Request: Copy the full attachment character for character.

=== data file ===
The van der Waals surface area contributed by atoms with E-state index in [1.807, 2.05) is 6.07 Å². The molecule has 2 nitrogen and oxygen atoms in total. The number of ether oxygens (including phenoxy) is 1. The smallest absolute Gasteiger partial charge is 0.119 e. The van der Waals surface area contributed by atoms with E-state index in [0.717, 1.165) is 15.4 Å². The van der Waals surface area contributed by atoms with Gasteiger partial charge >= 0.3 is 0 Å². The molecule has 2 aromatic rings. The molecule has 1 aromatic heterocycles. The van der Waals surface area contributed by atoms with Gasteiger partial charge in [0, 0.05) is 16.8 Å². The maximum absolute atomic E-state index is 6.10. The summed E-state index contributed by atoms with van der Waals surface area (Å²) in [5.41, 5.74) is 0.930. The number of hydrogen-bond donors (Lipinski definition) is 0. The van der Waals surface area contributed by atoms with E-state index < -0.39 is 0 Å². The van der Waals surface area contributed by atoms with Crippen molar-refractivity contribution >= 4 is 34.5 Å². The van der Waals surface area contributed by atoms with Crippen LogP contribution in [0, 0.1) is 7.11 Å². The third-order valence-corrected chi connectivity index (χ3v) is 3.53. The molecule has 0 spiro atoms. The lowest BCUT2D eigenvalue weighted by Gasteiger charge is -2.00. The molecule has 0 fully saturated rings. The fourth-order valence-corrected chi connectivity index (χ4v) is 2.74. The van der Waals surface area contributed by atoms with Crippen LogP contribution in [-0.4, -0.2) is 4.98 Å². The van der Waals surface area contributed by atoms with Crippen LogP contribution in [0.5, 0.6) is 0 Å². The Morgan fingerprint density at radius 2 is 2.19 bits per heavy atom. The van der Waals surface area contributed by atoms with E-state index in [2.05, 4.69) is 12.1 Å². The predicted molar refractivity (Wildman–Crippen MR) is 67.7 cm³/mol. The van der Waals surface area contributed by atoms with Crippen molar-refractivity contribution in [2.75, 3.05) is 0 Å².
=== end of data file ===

The van der Waals surface area contributed by atoms with E-state index in [1.807, 2.05) is 6.07 Å². The molecule has 2 nitrogen and oxygen atoms in total. The number of ether oxygens (including phenoxy) is 1. The smallest absolute Gasteiger partial charge is 0.119 e. The van der Waals surface area contributed by atoms with E-state index in [0.717, 1.165) is 15.4 Å². The van der Waals surface area contributed by atoms with Gasteiger partial charge >= 0.3 is 0 Å². The molecule has 2 aromatic rings. The molecule has 1 aromatic heterocycles. The van der Waals surface area contributed by atoms with Gasteiger partial charge in [0, 0.05) is 16.8 Å². The maximum absolute atomic E-state index is 6.10. The summed E-state index contributed by atoms with van der Waals surface area (Å²) in [5.41, 5.74) is 0.930. The number of hydrogen-bond donors (Lipinski definition) is 0. The van der Waals surface area contributed by atoms with E-state index < -0.39 is 0 Å². The van der Waals surface area contributed by atoms with Crippen molar-refractivity contribution >= 4 is 34.5 Å². The van der Waals surface area contributed by atoms with Crippen LogP contribution in [0, 0.1) is 7.11 Å². The third-order valence-corrected chi connectivity index (χ3v) is 3.53. The molecule has 0 spiro atoms. The lowest BCUT2D eigenvalue weighted by Gasteiger charge is -2.00. The molecule has 0 fully saturated rings. The fourth-order valence-corrected chi connectivity index (χ4v) is 2.74. The van der Waals surface area contributed by atoms with Crippen LogP contribution in [-0.4, -0.2) is 4.98 Å². The van der Waals surface area contributed by atoms with Crippen LogP contribution in [0.5, 0.6) is 0 Å². The Morgan fingerprint density at radius 2 is 2.19 bits per heavy atom. The van der Waals surface area contributed by atoms with E-state index in [2.05, 4.69) is 12.1 Å². The predicted molar refractivity (Wildman–Crippen MR) is 67.7 cm³/mol. The van der Waals surface area contributed by atoms with Crippen molar-refractivity contribution in [2.75, 3.05) is 0 Å².